The National Black Church Initiative (NBCI) is ushering in a new era of broadened engagement of African American and Latino communities in clinical trials. Particularly given the unethical and illegal behaviors involved with the Tuskegee Experiment and the intentional absence or lack of critical information for the involved subjects by governmental officials, NBCI utilizes important lessons learned from this historic medical abuse and ALL others experienced within Black and Latino communities for generating robust communication, demonstration, and education strategies toward substantially improving clinical trial participation.
NBCI has launched its search for Black, Latino, and other minority researchers who are interested in becoming principals and co-investigators for clinical research studies. Given the type of insight gained about the involvement of underrepresented populations within clinical research, NBCI seeks to manage a database of individuals interested in becoming principal or co-principal investigators in related research projects. NBCI is interested in providing opportunities to currently emerging and/or more seasoned researchers or scholars from traditionally underrepresented groups to ensure diversity, equity, and inclusion is maintained within this field.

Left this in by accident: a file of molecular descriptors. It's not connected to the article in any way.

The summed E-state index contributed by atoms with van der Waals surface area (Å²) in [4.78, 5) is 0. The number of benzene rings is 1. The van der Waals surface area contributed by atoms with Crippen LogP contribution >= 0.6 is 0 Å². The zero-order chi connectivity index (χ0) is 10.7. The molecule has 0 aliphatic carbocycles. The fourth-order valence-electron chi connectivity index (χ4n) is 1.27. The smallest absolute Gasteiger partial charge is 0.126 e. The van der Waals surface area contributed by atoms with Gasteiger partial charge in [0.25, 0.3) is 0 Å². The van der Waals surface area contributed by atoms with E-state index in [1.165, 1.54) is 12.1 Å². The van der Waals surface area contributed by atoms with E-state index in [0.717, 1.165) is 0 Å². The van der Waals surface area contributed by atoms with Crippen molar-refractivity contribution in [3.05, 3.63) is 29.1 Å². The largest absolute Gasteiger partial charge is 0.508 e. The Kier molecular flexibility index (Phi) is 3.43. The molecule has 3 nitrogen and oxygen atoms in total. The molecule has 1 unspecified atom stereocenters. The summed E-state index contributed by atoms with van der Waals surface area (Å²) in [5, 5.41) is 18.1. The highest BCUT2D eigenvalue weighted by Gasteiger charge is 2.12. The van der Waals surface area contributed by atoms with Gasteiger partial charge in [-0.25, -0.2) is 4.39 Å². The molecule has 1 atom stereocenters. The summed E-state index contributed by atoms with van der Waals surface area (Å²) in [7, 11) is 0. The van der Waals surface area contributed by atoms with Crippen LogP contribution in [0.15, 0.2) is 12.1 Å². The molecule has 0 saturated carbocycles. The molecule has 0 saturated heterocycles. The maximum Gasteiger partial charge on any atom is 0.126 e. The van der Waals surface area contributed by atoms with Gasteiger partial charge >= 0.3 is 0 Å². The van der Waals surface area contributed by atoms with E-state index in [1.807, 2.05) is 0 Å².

Top 3 Reasons Clinical Trials Are Safe
In Dr. William Carson’s experience, he says, “It is as difficult today to get African Americans to participate in clinical trials as it was 20 years ago.” Why is that? Many of us are fearful about clinical trials, recalling the Tuskegee Experiment and others. Or, we are uninformed about what really happens during participation in a clinical trial. In this “CEO Spotlight” segment, Dr. Carson, former CEO of Otsuka, shares his insights on why more Black Americans should participate in clinical trials. Watch the full interview with Dr. Carson here.